The White House says it will give Ukraine $220 million in new aid this year to support Kyiv's economic, political, and energy reform efforts.
The badly needed aid for the war-shattered country was announced on June 15 after U.S. Vice President Joe Biden spoke with Ukrainian Prime Minister Volodymyr Hroysman by phone.
The White House said the aid will help Ukraine "strengthen democratic institutions and the rule of law, reinforce the foundations for sustainable economic growth, and respond to humanitarian needs."
Among the items on Hroysman's "ambitious reform agenda," the White House said, is an acceleration of customs reform, an ongoing fight against corruption through reform of the justice sector, and implementation of constitutional amendments adopted by Ukraine's Verkhovna Rada on June 2.
Hroysman intends to increase "support for independent media and civil society," it said, and extend decentralization across Ukraine to improve the government's delivery of services and increase citizen engagement.
Hroysman has also committed to energy reforms, including establishing competitive gas and electricity markets in line with European Union standards, diversifying sources of energy away from Russia, and privatization of state energy agencies.
The White House said that on June 9 the U.S. Overseas Private Investment Corporation approved up to $62.5 million in financial support for two private equity funds that will invest in Ukraine across a number of sectors, including agribusiness, health care, infrastructure, retail, consumer goods, and real estate.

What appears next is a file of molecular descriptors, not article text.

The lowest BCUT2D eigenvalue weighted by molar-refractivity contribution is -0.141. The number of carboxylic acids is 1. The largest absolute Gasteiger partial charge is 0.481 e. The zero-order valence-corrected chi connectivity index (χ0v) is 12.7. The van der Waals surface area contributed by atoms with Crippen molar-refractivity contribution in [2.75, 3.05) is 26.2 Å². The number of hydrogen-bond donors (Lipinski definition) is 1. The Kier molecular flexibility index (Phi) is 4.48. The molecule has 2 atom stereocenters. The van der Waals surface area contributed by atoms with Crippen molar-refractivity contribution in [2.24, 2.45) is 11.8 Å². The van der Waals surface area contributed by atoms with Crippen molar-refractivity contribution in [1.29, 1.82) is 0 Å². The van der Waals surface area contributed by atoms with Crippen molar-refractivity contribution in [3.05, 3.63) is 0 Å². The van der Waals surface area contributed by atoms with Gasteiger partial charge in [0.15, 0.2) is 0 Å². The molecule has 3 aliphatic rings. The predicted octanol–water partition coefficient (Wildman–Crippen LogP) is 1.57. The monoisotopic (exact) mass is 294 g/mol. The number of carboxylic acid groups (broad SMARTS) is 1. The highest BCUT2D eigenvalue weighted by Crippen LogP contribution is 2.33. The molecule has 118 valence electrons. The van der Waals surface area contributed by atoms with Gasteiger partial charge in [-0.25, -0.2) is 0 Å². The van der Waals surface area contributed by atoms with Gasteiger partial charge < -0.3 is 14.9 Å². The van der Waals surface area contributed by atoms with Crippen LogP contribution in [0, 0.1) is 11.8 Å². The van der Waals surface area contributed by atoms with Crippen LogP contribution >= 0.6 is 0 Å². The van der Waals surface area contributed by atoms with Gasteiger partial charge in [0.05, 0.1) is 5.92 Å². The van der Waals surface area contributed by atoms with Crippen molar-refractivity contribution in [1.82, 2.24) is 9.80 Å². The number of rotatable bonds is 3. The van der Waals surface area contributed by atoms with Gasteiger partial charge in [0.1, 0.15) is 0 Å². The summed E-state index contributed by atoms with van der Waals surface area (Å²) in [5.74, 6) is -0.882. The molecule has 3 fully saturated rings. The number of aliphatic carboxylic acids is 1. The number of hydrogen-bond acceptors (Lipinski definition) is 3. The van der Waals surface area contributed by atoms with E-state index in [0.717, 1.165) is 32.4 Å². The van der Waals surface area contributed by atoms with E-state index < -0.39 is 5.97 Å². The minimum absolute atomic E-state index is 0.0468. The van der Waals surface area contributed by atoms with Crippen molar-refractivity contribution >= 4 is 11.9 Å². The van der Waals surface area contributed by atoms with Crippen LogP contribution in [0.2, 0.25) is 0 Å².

These two investments are in addition to previous corporation financial commitments to Ukraine totaling $185 million, according to the White House.
U.S. aid to Ukraine since 2014 has totaled $1.3 billion, it said, including $112 million in humanitarian assistance for civilians affected by the conflict with Russia-backed separatists in the east.
The U.S. government has also provided $2 billion in loan guarantees for Ukraine, and on June 3 approved an agreement allowing Ukraine to use a third of a $1 billion guarantee in coming months.
"These loan guarantees help Ukraine stabilize its economy and protect the most vulnerable households from the impact of needed economic adjustment," the White House said.
Separately, Hroysman's senior economic adviser, Ivan Miklos, told Reuters on June 15 that Ukraine hoped the International Monetary Fund (IMF) will release $1.7 billion in delayed aid this year in two installments as Ukraine adopts reforms sought by the global lender.
Miklos, who was visiting Washington, said Ukraine hoped to get the first installment of IMF aid of $1 billion next month, an amount that he said would suffice to keep the economy stable.
However, efforts to get reform legislation through the Rada continue to lag, he said.
"There is not sufficient ownership of reform" in parliament, he said. "There is not sufficient understanding that the reforms are necessary."